Quantifying the greenhouse benefits of the use of wood products in two popular house designs in Sydney, Australia



As the average wood products usage per unit of floor area in Australia has decreased significantly over time, there is potential for increased greenhouse gas (GHG) mitigation benefits through an increased use of wood products in buildings. This study determined the GHG outcomes of the extraction, manufacture, transport, use in construction, maintenance and disposal of wood products and other building materials for two popular house designs in Sydney, Australia.


The life cycle assessment (LCA) was undertaken using the computer model SimaPro 7.1, with the functional unit being the supply of base building elements for domestic houses in Sydney and its subsequent use over a 50-year period. The key data libraries used were the Australian Life Cycle Inventory library, the ecoinvent library (with data adapted to Australian circumstances where appropriate) and data for timber production from an Australian study for a range of Australian forestry production systems and wood products. Two construction variations were assessed: the original intended construction, and a “timber-maximised” alternative. The indicator assessed was global warming, as the focus was on GHG emissions, and the effect of timber production, use and disposal on the fate of carbon.

Results and discussion

The timber maximised design resulted in approximately half the GHG emissions associated with the base designs. The sub-floor had the largest greenhouse impact due to the concrete components, followed by the walls due to the usage of bricks. The use of a “timber maximised” design offset between 23 and 25 % of the total operational energy of the houses. Inclusion of carbon storage in landfill made a very significant difference to GHG outcomes, equivalent to 40–60 % of total house GHG emissions. The most beneficial options for disposal from a GHG perspective were landfill and incineration with energy recovery.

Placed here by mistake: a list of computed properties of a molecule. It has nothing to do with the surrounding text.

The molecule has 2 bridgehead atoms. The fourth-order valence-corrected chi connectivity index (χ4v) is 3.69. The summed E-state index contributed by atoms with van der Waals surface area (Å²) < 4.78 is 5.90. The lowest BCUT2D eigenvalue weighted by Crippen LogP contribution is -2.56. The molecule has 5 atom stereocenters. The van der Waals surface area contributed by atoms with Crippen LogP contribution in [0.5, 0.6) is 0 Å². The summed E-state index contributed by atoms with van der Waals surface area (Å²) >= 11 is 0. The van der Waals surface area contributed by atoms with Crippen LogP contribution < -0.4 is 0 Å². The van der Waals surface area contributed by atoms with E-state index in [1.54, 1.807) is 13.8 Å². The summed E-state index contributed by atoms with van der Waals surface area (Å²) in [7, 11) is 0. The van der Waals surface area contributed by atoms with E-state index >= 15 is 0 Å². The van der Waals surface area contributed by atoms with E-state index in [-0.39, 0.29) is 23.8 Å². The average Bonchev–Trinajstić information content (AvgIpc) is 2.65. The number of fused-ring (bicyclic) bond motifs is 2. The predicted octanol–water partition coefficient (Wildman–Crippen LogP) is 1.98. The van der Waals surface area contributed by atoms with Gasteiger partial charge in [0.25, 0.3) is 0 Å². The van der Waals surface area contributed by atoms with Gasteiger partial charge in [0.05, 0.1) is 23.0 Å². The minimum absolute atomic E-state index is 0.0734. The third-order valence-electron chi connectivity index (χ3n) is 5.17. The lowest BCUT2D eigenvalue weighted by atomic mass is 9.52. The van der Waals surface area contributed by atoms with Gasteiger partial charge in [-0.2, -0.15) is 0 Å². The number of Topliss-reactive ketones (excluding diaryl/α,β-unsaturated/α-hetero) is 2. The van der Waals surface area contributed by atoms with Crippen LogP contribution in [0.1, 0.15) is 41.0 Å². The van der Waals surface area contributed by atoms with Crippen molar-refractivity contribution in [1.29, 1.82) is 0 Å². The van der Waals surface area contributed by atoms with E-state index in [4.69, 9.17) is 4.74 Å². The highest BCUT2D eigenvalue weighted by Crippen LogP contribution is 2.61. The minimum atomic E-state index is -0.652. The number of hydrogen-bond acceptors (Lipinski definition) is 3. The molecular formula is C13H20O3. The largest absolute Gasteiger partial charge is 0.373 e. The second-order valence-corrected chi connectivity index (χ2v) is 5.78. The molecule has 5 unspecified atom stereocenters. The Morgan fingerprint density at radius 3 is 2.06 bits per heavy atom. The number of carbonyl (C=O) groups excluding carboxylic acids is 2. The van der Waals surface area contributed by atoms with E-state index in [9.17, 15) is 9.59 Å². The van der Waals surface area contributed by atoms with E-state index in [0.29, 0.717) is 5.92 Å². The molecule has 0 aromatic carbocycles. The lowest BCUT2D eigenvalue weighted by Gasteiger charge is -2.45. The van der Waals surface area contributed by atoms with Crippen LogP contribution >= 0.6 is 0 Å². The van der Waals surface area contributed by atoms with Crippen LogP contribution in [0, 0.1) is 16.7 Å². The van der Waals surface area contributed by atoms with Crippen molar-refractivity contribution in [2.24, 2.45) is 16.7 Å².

The study showed that significant GHG emission savings were achieved by optimising the use of wood products for two common house designs in Sydney. The switch of the sub-floor and floor covering components to a “wood” option accounted for most of the GHG savings. Inclusion of end of life parameters significantly impacted on the outcomes of the study.

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The NSW Department of Environment and Climate Change provided the financial support required to undertake this study. The authors would like to thank Masterton Homes (Mr. Garry Mercer and Mr. Leigh Thompson), for their willingness to participate in the project and patience in providing all the required data. We thank Paul Brooks (NSW DPI) for his assistance with the data collection. Robert Porter (Bradnams), Noel Keating (Canterbury Windows and Doors), Patricia Summer (Bunnings Warehouse) and Wayne Breenan (SteelinHome) provided valuable additional information. The authors are grateful to Mirella Blasi for her assistance with the paper editing, and to Professor Annette Cowie (University of New England) and Mr. Stephen Mitchell (NSW Timber Development Association) for their very helpful comments and suggestions.

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Correspondence to Fabiano A. Ximenes.

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Responsible editor: Barbara Nebel

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Ximenes, F.A., Grant, T. Quantifying the greenhouse benefits of the use of wood products in two popular house designs in Sydney, Australia. Int J Life Cycle Assess 18, 891–908 (2013). https://doi.org/10.1007/s11367-012-0533-5

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  • Greenhouse gas emissions (GHG)
  • Wood
  • House
  • Carbon
  • LCA
  • Landfill